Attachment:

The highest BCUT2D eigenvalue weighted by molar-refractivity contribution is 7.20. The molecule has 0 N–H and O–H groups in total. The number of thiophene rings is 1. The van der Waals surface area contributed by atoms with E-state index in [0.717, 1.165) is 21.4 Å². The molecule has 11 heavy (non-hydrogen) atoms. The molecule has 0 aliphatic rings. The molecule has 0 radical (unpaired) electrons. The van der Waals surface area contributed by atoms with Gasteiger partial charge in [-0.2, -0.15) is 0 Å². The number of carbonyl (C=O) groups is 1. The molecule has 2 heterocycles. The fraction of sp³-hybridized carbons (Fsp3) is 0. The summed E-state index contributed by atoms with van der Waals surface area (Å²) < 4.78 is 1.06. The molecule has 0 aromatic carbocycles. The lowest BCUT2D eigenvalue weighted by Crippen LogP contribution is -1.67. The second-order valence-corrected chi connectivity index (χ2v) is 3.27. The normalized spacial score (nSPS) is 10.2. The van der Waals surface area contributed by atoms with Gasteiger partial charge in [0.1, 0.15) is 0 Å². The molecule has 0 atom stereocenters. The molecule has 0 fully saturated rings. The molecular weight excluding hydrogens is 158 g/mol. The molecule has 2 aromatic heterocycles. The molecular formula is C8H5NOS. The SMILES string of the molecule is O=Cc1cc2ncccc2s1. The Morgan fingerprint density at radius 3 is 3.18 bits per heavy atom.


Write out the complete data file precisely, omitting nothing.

The highest BCUT2D eigenvalue weighted by molar-refractivity contribution is 7.20. The molecule has 0 N–H and O–H groups in total. The number of thiophene rings is 1. The van der Waals surface area contributed by atoms with E-state index in [0.717, 1.165) is 21.4 Å². The molecule has 11 heavy (non-hydrogen) atoms. The molecule has 0 aliphatic rings. The molecule has 0 radical (unpaired) electrons. The van der Waals surface area contributed by atoms with Gasteiger partial charge in [-0.2, -0.15) is 0 Å². The number of carbonyl (C=O) groups is 1. The molecule has 2 heterocycles. The fraction of sp³-hybridized carbons (Fsp3) is 0. The summed E-state index contributed by atoms with van der Waals surface area (Å²) < 4.78 is 1.06. The molecule has 0 aromatic carbocycles. The lowest BCUT2D eigenvalue weighted by Crippen LogP contribution is -1.67. The second-order valence-corrected chi connectivity index (χ2v) is 3.27. The normalized spacial score (nSPS) is 10.2. The van der Waals surface area contributed by atoms with Gasteiger partial charge in [0.1, 0.15) is 0 Å². The molecule has 0 atom stereocenters. The molecule has 0 fully saturated rings. The molecular weight excluding hydrogens is 158 g/mol. The molecule has 2 aromatic heterocycles. The molecular formula is C8H5NOS. The SMILES string of the molecule is O=Cc1cc2ncccc2s1. The Morgan fingerprint density at radius 3 is 3.18 bits per heavy atom.